Betty Shabazz
A View from a Bridge

From my overt vantage, I see: high cooling
towers, like fat coffee-pots, spouting steam;
loving young mothers at garden gates calling
their kids, who return in a steady stream;

the streets, as a sudden down pour drenches
twitching washing hung on silver dripping lines, which
are awash and the loud gurgling drain chutes
away acidic rain into a dirty ditch;

neglected waste ground, beside the fizzing road,
that leads into the town centre, miles away;
a crumbling old car and a man who rides
his bike past where trees used to idly sway;

a grimy pub, where men have sheltered
from the rain; a large, grubby truck chugging
in backed up traffic, its load of shale tiered
in boxes; wet roadside workers shrugging,

grumpily touching up yellow road markings
that have grown faint from the many tyres
skidding over the reflecting message; muck rings
around chimneys spewing black smoke from fires;

wooden struts that cleave the bleak sky in two halves;
speeding trains rattle and clack southwards,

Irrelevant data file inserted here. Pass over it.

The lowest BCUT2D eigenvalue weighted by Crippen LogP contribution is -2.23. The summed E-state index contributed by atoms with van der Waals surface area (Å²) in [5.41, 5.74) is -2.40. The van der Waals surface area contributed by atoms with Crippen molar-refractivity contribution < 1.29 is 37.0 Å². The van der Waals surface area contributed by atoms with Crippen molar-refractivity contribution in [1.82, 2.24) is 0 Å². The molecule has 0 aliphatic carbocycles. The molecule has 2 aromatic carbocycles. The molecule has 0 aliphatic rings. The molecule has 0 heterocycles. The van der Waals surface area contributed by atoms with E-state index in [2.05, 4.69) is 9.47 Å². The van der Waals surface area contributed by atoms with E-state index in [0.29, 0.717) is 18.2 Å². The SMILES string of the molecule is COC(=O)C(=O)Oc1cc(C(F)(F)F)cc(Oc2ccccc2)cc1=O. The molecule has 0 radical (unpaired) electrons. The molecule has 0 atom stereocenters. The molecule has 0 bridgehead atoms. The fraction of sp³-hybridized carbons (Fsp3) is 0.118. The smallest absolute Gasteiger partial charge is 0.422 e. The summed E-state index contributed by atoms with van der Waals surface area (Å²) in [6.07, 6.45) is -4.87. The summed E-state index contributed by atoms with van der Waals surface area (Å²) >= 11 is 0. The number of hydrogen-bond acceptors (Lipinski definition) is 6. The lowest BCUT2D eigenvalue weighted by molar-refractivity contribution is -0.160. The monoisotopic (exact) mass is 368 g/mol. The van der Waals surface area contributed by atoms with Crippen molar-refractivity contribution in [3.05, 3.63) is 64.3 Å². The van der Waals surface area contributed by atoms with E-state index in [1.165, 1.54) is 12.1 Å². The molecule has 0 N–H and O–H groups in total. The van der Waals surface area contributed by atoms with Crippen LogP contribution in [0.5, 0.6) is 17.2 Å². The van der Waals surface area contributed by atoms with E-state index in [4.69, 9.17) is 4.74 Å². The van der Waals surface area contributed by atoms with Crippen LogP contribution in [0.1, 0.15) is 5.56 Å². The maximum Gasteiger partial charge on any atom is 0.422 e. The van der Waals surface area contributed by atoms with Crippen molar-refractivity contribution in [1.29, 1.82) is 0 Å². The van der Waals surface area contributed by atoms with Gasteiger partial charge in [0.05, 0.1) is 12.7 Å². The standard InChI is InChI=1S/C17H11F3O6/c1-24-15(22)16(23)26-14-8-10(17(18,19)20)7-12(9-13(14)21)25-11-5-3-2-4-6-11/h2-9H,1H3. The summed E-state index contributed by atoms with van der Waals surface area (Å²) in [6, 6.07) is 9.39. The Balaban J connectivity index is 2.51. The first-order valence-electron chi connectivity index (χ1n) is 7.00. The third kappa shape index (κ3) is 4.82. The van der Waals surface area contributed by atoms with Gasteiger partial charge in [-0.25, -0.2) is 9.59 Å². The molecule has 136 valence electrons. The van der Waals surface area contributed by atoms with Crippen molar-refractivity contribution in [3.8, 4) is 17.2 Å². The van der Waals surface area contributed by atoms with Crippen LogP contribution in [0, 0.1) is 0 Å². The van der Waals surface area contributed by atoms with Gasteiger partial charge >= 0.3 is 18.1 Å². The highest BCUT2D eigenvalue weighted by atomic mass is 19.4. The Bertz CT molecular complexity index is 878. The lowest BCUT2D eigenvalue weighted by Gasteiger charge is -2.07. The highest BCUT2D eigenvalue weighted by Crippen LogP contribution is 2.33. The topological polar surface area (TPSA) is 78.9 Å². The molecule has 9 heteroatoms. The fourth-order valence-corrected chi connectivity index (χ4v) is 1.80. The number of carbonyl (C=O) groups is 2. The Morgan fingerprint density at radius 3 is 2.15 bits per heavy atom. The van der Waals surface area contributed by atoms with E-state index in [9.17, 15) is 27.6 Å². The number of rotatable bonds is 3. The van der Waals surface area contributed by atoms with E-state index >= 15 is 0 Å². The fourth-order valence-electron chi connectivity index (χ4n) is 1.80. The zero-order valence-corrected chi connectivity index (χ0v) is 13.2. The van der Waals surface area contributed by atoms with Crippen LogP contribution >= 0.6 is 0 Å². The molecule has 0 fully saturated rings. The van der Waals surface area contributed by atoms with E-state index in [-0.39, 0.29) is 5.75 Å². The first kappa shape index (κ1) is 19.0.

disturbing horses, who flash their dark hooves,
as they shoot past the farms, fields and damp woods.

Now, turning to go, I am forced to leave.
As the clouds cluster in the north, the sun
sails west, the eastern ocean’s timeless heave
continues to roll, my arching southern

vantage demolished. I feel a deep pang
of mourning, as slowly, it shadows on
the bridge, drops, crumbles. And with the bang,
that handsome monstrous carbuncle is gone.

Alan Turing, English mathematician, computer scientist and logician, was born today in 1912.

Betty Shabazz, also known as Betty X, American educator and civil rights advocate, died today in 1997.

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